6:57 p.m.: Assistant batting coach John Mallee is also released, the team informed reporters (including Sam Blum of the Athletic). Mallee got the job during the 2019-20 off-season, not long after a stint as the lead batting coach in Philadelphia.
4:59 p.m.: The Angels bid farewell to batting coach Jeremy Reed, New York Post’s Jon Heyman reports (Twitter link). The club has not yet released the news, but it looks like they will soon be looking for a new batting coach to work under manager Phil Nevin.
Reed, 41, has starred in the role for the past four seasons. His hiring came within a few weeks of Brad Ausmus’ appointment as manager, but the Halos have seen quite a bit of managerial turnover in the few seasons since. Ausmus lasted just a year before Joe Maddon was hired for the 2020 season. Maddon held the position for more than two seasons, but was fired in June, with Nevin appointed as his replacement on an interim basis. Nevin signed a one-year contract and had the temporary tag removed after the 2022 campaign ended.
The Halos have been a below average offensive team for the past four seasons. Since the start of 2019, they are ranked 22nd in points scored. They are 21st in on-base percentage and 18th in slugging. Last season was a special one, as the Halos amassed just a .297 OBP (one of five teams to reach the base with a clip below .300). They were in 15th place with a .390 slugging score, but no MLB team fell more often than the Angels’ 25.7% percentage. Of the 11 Anaheim hitters to the 200 best at bats, only four (Mike Trout, Shohei Ohtani, Taylor Ward and Luis Rengifo) posted a wRC+ better than the 100 league average.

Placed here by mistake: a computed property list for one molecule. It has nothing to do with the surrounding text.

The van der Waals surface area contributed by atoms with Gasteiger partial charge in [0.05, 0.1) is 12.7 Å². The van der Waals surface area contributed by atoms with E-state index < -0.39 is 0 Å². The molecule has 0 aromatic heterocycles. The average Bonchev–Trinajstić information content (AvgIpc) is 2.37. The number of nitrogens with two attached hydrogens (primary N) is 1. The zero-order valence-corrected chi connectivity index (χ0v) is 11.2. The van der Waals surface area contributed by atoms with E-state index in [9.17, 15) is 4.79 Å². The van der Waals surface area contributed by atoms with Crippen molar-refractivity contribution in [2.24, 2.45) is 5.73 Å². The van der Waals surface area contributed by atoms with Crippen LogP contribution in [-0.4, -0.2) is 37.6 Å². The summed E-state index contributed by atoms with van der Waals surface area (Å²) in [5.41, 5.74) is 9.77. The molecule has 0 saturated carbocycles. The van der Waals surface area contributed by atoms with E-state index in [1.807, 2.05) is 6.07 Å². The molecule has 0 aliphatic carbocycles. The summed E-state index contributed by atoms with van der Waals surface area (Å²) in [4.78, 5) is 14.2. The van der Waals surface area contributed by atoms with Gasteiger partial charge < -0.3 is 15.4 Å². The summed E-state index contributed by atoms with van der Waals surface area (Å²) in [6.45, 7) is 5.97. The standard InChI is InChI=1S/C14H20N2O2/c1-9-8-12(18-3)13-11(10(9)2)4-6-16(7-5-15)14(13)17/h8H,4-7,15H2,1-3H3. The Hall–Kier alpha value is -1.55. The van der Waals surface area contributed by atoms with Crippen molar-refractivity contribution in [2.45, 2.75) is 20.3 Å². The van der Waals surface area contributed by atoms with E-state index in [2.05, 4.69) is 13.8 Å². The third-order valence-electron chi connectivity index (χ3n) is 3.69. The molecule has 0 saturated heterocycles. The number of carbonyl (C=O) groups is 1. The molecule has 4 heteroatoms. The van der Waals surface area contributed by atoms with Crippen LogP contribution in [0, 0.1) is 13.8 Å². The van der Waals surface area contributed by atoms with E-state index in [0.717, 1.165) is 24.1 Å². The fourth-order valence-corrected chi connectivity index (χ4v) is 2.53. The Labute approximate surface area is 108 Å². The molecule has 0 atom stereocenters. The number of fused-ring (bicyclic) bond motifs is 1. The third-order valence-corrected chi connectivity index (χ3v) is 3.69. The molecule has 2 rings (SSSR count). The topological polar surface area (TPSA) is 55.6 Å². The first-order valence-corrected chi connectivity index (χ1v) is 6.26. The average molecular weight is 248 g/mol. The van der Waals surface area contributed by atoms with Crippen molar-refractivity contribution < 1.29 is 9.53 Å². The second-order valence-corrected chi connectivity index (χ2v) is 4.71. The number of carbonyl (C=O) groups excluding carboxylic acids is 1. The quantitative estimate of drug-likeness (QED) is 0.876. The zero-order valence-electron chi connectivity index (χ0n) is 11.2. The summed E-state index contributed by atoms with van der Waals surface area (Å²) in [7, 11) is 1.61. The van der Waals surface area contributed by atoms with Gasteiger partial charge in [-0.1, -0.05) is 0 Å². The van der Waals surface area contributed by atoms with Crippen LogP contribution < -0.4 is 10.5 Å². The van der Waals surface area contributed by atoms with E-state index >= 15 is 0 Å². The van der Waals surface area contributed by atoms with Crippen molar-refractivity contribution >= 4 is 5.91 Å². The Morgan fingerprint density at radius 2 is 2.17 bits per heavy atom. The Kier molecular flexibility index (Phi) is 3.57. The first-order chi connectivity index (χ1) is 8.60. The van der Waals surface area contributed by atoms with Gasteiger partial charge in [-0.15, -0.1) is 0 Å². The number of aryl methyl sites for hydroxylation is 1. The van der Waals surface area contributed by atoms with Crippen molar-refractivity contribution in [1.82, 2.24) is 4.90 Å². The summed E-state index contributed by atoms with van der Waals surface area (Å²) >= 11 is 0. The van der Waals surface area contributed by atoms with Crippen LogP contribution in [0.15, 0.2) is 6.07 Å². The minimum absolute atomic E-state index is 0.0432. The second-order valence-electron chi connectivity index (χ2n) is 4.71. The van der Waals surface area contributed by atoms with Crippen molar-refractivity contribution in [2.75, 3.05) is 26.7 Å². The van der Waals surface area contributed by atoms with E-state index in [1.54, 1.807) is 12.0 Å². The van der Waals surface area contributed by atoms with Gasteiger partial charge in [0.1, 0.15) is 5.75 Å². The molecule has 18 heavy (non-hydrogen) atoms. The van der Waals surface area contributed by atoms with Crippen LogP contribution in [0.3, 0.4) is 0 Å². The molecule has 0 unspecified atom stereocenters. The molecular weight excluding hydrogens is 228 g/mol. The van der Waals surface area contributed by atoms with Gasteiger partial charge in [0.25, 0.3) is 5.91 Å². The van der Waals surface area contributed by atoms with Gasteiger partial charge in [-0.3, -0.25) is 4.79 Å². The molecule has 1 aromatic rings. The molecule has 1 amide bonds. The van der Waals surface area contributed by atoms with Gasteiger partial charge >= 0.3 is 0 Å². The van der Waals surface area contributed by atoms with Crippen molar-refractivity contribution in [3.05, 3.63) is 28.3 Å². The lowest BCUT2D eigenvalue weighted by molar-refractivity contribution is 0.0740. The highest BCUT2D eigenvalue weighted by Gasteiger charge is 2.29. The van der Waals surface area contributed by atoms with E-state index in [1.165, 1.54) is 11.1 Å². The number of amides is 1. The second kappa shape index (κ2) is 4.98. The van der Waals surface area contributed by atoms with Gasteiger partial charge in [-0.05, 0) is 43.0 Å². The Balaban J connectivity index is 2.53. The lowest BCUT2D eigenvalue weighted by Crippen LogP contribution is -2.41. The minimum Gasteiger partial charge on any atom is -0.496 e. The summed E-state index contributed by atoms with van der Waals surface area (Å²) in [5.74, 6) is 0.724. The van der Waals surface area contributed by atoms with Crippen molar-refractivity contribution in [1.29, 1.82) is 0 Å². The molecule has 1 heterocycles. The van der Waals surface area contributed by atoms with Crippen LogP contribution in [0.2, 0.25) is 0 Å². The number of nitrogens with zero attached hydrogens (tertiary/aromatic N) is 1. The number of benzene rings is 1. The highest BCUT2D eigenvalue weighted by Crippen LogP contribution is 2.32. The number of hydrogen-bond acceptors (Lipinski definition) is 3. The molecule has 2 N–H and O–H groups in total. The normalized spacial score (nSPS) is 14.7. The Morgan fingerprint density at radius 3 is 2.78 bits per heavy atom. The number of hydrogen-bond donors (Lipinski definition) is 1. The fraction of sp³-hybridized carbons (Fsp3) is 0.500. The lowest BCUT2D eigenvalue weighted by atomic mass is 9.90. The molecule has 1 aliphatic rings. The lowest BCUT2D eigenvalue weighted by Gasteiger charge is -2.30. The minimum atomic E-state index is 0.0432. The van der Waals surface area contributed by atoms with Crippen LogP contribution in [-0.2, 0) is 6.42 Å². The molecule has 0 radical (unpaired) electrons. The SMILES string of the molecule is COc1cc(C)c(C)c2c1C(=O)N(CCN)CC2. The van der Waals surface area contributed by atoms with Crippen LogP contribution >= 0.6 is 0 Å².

As with any coach, Reed certainly can’t take all the blame for the Halo’s underperformance. Los Angeles has run out of top-heavy rosters in recent seasons, and this year’s group was no exception. The Angels lost Anthony Rendon and David Fletcher for extended periods, forcing them to rely more than expected on the likes of Andrew Velazquez and Matt Duffy. The Halos also saw sharp regressions from Jared Walsh and Max Stassi, both of whom appeared to break out earlier in Reed’s tenure as batting coaches.
That said, the Halos have also seen some highly regarded young players struggle at the big league level. Leftfielder Jo Adell is the most prominent example, as the former top prospect has only managed to rack up a .215/.259/.356 line in his first 161 MLB games. Brandon Marsh had generally useful numbers, but significant strikeout concerns that likely contributed to the Halo’s willingness to trade him for catching prospect Logan O’Hoppe on this past trade deadline. Adell and O’Hoppe could both play key roles in next year’s squad as the Angels try to break an eight-year playoff drought.